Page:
There are many things about being a kid that are unforgettable — running, jumping, learning to read or playing with friends. Getting a vaccine-preventable disease should not be one of them.
Immunizing our children is a great way to keep them happy and healthy. Proof of immunization is a requirement for attendance at any school (kindergarten – 12th grade), Head Start, or childcare facility in Utah. An exemption may be granted for medical, religious, or personal reasons.
It is important as healthcare professionals to promote immunization as an effective tool to prevent many diseases. Even though progress has been made to eliminate many vaccine-preventable diseases, they still exist. We must be vigilant in our efforts to ensure that as many children are protected as possible.
The Utah Immunization Program and the Utah State Board of Education are pleased to provide you with the Utah Immunization Guidebook.
All children who attend school or any of the following early childhood programs are required by the Utah Immunization Rule for Students to provide proof of immunization, an exemption, or proof of immunity against a disease for which vaccination is required.
A parent may claim an exemption to immunization for medical, religious, or personal reasons, as allowed by Section 53G-9-303 of the Utah Statutory Code.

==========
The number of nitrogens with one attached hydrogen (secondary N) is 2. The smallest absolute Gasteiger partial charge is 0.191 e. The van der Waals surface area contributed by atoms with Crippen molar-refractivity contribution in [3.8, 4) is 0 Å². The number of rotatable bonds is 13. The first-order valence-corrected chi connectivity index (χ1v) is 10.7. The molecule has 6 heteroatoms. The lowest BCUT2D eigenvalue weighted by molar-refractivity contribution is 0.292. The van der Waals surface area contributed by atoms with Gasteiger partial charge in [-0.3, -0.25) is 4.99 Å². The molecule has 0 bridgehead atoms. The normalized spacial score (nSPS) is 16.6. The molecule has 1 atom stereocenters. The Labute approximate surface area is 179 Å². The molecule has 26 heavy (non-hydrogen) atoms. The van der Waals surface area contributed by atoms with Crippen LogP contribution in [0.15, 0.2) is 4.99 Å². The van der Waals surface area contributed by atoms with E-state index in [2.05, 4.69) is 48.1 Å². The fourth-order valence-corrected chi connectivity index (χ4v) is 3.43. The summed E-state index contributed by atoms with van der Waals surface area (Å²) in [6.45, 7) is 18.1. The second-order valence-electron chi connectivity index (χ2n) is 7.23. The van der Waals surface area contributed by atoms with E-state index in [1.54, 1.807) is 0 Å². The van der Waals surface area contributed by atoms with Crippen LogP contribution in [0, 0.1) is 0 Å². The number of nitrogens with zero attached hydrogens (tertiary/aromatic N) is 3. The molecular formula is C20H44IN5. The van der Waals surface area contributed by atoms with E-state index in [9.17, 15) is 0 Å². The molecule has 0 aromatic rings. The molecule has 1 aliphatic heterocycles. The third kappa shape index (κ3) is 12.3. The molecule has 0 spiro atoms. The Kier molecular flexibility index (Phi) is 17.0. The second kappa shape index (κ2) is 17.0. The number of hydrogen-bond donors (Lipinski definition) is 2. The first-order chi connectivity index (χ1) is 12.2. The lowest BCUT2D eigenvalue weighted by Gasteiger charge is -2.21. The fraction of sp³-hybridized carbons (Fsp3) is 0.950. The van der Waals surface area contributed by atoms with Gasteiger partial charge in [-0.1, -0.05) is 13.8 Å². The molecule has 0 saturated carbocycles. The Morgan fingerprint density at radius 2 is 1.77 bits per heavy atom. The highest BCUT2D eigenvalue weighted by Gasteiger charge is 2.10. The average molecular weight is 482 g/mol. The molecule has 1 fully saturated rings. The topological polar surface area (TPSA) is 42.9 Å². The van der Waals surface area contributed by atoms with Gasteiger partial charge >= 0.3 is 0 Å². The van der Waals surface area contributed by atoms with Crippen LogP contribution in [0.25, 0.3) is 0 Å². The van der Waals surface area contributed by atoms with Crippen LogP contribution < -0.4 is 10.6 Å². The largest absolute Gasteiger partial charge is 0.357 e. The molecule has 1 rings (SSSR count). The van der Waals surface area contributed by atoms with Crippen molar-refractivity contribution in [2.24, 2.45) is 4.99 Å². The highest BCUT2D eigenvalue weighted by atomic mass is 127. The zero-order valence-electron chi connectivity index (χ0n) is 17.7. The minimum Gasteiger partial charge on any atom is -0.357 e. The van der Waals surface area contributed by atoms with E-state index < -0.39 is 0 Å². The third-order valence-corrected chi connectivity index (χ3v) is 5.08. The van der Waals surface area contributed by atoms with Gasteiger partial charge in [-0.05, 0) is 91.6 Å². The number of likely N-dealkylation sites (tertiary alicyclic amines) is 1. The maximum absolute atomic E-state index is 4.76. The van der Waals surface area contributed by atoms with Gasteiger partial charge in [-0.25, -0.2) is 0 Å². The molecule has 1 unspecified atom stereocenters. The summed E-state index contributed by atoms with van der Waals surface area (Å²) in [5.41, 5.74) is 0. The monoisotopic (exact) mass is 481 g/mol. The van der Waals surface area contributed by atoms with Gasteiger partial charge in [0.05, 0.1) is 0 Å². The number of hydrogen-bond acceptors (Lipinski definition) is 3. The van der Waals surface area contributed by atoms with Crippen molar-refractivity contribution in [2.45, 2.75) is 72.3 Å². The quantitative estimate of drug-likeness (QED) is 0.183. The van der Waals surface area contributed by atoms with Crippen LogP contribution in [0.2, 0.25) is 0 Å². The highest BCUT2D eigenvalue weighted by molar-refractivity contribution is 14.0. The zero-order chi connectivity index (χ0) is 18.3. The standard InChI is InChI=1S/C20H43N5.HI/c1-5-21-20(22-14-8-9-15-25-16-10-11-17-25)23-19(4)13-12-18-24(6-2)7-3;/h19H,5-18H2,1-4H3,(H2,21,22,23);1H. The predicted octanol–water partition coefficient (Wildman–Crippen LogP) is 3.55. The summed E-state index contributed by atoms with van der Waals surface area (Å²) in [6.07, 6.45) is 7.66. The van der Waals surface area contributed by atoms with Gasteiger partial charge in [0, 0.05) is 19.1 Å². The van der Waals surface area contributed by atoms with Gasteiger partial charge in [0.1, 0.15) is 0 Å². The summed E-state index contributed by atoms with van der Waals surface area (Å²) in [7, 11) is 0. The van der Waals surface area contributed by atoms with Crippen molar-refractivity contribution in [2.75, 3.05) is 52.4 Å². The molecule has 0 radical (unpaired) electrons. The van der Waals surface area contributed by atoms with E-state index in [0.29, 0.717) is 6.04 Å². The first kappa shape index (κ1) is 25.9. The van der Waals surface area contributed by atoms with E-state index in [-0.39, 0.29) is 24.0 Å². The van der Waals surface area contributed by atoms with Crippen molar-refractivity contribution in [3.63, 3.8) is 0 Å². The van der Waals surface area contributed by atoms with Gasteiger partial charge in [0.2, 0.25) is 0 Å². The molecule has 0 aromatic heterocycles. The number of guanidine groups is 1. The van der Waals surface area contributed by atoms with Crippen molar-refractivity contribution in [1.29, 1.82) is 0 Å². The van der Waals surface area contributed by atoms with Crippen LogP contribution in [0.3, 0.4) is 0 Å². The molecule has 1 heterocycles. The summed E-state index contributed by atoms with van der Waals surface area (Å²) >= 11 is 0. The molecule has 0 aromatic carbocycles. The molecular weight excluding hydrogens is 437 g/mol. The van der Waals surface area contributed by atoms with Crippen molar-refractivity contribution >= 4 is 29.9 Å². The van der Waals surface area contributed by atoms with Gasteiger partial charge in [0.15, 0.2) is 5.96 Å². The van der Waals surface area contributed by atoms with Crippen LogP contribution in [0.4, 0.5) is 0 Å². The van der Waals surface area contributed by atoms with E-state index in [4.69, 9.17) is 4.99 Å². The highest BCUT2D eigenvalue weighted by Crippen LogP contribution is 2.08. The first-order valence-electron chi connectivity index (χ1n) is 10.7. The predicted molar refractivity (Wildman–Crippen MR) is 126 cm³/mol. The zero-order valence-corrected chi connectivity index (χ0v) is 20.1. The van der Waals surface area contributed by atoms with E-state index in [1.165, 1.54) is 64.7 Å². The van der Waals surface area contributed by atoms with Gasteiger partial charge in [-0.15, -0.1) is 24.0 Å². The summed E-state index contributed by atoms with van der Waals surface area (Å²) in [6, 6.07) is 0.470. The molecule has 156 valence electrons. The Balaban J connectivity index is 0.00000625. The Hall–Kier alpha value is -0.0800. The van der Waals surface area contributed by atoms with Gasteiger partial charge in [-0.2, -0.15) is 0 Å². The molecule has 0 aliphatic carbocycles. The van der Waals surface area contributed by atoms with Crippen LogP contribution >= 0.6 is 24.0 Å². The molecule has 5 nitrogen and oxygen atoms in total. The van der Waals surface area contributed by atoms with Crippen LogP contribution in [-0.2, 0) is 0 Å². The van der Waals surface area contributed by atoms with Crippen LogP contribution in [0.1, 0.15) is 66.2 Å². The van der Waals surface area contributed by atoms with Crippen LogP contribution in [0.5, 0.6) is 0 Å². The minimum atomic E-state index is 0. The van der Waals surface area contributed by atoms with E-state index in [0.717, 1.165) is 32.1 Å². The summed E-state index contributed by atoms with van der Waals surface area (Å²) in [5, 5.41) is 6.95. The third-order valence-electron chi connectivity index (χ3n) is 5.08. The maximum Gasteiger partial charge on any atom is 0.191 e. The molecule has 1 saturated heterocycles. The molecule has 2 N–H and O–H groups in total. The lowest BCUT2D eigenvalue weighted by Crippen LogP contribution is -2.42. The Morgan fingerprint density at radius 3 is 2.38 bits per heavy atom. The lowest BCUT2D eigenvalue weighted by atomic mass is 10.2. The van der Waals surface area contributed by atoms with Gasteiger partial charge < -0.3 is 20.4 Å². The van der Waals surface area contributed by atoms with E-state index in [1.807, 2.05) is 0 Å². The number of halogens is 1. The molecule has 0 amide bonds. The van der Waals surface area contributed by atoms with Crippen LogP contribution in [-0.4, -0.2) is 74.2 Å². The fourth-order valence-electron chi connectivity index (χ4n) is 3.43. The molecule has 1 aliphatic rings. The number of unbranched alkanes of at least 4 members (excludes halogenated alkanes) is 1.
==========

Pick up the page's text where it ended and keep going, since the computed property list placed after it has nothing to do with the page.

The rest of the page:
Proof of immunity to disease(s) can be accepted in place of vaccination only if a document from a healthcare provider stating the student previously contracted the disease is presented to the school.
These educational modules, “Understanding the Utah Immunization Rule for Students,” are designed to make the Utah Immunization Rule for Students (R396-100)* easier to understand for school personnel who administer the Rule.
The Utah Immunization Program has an inventory of educational materials designed to assist patients in making informed decisions about vaccines. Educational materials are also available for public and private healthcare providers and schools.
State law requires that schools and early childhood programs collect immunization information and report immunization data annually. Data is collected to determine which schools and childcare facilities are in compliance with state law and to determine how many children are adequately immunized.